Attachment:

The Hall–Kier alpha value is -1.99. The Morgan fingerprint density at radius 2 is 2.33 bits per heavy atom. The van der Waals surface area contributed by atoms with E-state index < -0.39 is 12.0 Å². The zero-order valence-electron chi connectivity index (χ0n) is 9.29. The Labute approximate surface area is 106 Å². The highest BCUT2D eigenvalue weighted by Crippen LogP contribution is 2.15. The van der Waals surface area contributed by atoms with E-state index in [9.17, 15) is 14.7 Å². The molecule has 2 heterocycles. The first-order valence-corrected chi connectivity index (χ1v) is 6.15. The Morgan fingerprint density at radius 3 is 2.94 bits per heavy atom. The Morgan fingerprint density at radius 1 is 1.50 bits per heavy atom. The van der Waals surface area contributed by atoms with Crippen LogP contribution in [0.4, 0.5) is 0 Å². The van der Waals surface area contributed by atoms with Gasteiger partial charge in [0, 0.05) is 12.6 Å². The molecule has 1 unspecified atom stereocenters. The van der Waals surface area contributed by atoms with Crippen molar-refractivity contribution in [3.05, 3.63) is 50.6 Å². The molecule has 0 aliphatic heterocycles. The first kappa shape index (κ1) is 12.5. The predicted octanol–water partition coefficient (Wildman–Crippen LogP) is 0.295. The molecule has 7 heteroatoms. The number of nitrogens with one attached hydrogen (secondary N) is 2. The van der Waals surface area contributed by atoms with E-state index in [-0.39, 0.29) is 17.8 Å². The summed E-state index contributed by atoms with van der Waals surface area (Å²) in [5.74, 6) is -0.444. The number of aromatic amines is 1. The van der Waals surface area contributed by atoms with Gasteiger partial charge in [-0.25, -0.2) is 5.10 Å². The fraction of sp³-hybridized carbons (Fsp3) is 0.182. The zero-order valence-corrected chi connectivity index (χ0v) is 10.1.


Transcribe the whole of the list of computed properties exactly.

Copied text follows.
The Hall–Kier alpha value is -1.99. The Morgan fingerprint density at radius 2 is 2.33 bits per heavy atom. The van der Waals surface area contributed by atoms with E-state index < -0.39 is 12.0 Å². The zero-order valence-electron chi connectivity index (χ0n) is 9.29. The Labute approximate surface area is 106 Å². The highest BCUT2D eigenvalue weighted by Crippen LogP contribution is 2.15. The van der Waals surface area contributed by atoms with E-state index in [9.17, 15) is 14.7 Å². The molecule has 2 heterocycles. The first-order valence-corrected chi connectivity index (χ1v) is 6.15. The Morgan fingerprint density at radius 3 is 2.94 bits per heavy atom. The Morgan fingerprint density at radius 1 is 1.50 bits per heavy atom. The van der Waals surface area contributed by atoms with Crippen LogP contribution in [0.4, 0.5) is 0 Å². The van der Waals surface area contributed by atoms with Gasteiger partial charge in [0, 0.05) is 12.6 Å². The molecule has 1 unspecified atom stereocenters. The van der Waals surface area contributed by atoms with Crippen molar-refractivity contribution in [3.05, 3.63) is 50.6 Å². The molecule has 0 aliphatic heterocycles. The first kappa shape index (κ1) is 12.5. The predicted octanol–water partition coefficient (Wildman–Crippen LogP) is 0.295. The molecule has 7 heteroatoms. The number of nitrogens with one attached hydrogen (secondary N) is 2. The van der Waals surface area contributed by atoms with E-state index in [-0.39, 0.29) is 17.8 Å². The summed E-state index contributed by atoms with van der Waals surface area (Å²) in [5.74, 6) is -0.444. The number of aromatic amines is 1. The van der Waals surface area contributed by atoms with Gasteiger partial charge in [-0.25, -0.2) is 5.10 Å². The fraction of sp³-hybridized carbons (Fsp3) is 0.182. The zero-order valence-corrected chi connectivity index (χ0v) is 10.1.